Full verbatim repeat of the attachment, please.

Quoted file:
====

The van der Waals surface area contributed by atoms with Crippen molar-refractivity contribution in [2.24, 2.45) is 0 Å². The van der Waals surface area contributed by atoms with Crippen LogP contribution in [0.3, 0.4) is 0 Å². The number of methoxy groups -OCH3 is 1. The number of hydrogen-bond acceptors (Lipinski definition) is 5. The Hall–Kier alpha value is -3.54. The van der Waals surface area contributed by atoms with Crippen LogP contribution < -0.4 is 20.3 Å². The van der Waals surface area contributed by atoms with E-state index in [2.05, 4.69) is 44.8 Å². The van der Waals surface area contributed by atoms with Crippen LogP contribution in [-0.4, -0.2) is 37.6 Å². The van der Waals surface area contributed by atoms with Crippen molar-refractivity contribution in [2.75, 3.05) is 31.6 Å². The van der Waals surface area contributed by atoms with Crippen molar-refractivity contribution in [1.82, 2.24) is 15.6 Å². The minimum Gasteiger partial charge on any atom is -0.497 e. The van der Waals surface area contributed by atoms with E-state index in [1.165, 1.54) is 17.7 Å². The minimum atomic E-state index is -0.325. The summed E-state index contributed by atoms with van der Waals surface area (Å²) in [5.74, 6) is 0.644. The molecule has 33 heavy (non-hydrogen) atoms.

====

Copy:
The van der Waals surface area contributed by atoms with Crippen molar-refractivity contribution in [2.24, 2.45) is 0 Å². The van der Waals surface area contributed by atoms with Crippen LogP contribution in [0.3, 0.4) is 0 Å². The number of methoxy groups -OCH3 is 1. The number of hydrogen-bond acceptors (Lipinski definition) is 5. The Hall–Kier alpha value is -3.54. The van der Waals surface area contributed by atoms with Crippen LogP contribution < -0.4 is 20.3 Å². The van der Waals surface area contributed by atoms with E-state index in [2.05, 4.69) is 44.8 Å². The van der Waals surface area contributed by atoms with Crippen LogP contribution in [-0.4, -0.2) is 37.6 Å². The van der Waals surface area contributed by atoms with Crippen molar-refractivity contribution in [2.75, 3.05) is 31.6 Å². The van der Waals surface area contributed by atoms with Crippen molar-refractivity contribution in [1.82, 2.24) is 15.6 Å². The minimum Gasteiger partial charge on any atom is -0.497 e. The van der Waals surface area contributed by atoms with E-state index in [1.165, 1.54) is 17.7 Å². The minimum atomic E-state index is -0.325. The summed E-state index contributed by atoms with van der Waals surface area (Å²) in [5.74, 6) is 0.644. The molecule has 33 heavy (non-hydrogen) atoms.